I strongly recommend that you get a prop sword and not a real sword. From vicarious experience, all it takes is one drunk person and an available sword to ruin the fun for everybody. Since you're treating the sword as a fashion accessory and not as a tool, you should purchase a fashion accessory and not a sword.

I did a google search for "prop sword" and filtered out the plastic ones...
posted by plinth at 4:28 PM on April 20, 2006

Museum Replicas swords typically come "ready to be sharpened." Not a knife edge but not safely blunted either. The points in particular are dangerously sharp. If you bring something like this to a wedding, blunt the tip first, keep the sword in its sheath at all times and never leave it unattended.

I travel with swords all the time, airlines do not have a problem (unless you're traveling to Japan where the 400 year old sword laws are still in force).
posted by zanni at 4:57 PM on April 20, 2006

This may sound crass, but if you're thinking of wearing your Utilikilt, there is no 'right' sword. Highland dress at weddings may be a Victorian fantasy of 'the plaid', but it's just like a tuxedo: you can tweak things, but there's an essence to it. Go hog-wild: call up any local Renaissance fair types and ask to borrow a broadsword. Heck, take a battleaxe.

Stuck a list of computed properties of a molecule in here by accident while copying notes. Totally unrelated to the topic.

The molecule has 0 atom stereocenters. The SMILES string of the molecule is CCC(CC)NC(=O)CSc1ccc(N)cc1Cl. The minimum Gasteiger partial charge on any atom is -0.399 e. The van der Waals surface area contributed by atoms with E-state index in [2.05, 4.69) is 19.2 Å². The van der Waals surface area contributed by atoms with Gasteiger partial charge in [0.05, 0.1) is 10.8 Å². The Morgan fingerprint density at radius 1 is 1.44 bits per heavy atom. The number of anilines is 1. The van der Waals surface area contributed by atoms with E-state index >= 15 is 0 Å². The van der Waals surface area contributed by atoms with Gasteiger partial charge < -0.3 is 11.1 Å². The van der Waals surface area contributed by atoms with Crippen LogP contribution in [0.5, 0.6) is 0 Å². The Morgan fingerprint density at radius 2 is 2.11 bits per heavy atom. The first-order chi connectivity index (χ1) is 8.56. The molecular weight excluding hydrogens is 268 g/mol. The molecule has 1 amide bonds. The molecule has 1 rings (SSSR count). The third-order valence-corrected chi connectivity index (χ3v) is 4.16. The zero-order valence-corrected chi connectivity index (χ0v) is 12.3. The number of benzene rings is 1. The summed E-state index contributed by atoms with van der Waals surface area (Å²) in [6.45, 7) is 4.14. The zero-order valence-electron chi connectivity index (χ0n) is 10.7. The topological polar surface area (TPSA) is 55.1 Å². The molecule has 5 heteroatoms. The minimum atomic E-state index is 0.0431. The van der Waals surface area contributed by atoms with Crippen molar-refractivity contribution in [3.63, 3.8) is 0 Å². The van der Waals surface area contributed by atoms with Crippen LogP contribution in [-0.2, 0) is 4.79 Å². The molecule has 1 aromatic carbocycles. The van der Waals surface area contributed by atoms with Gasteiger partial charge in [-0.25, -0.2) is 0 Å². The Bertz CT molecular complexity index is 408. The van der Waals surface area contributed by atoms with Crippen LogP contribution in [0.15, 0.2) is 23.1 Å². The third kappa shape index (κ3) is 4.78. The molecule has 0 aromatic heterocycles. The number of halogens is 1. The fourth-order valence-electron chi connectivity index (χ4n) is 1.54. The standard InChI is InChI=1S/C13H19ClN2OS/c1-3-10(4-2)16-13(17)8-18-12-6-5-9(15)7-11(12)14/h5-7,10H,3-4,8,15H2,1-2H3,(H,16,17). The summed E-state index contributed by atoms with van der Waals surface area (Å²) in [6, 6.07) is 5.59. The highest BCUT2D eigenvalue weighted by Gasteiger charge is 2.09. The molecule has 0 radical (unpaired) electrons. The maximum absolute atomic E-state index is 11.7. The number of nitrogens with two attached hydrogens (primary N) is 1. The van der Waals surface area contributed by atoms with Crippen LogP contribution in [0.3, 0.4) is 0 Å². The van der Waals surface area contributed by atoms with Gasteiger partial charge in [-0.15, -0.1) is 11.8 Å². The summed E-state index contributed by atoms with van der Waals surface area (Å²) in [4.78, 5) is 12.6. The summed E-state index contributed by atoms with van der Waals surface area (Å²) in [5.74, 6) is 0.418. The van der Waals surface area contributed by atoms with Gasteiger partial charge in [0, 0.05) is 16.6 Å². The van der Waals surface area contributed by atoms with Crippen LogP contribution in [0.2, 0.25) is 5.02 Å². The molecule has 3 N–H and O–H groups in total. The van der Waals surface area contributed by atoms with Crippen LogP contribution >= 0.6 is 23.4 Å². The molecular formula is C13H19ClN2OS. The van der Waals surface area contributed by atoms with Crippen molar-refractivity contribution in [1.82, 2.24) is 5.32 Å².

But if you want to go in a kilt, get the tartan (there's probably a clan somewhere in your family tree, and if not, there's a Carolina one) and the Sgian Dubh. It won't be cheap. But clothes for weddings aren't, and you can certainly hire it from somewhere.

From vicarious experience, all it takes is one drunk person and an available sword to ruin the fun for everybody.

Quite. The keeper of the ceremonial sword for a certain university's Welsh society, now married to a certain politician, ended up in a certain casualty department because she decided to play 'catch' with it.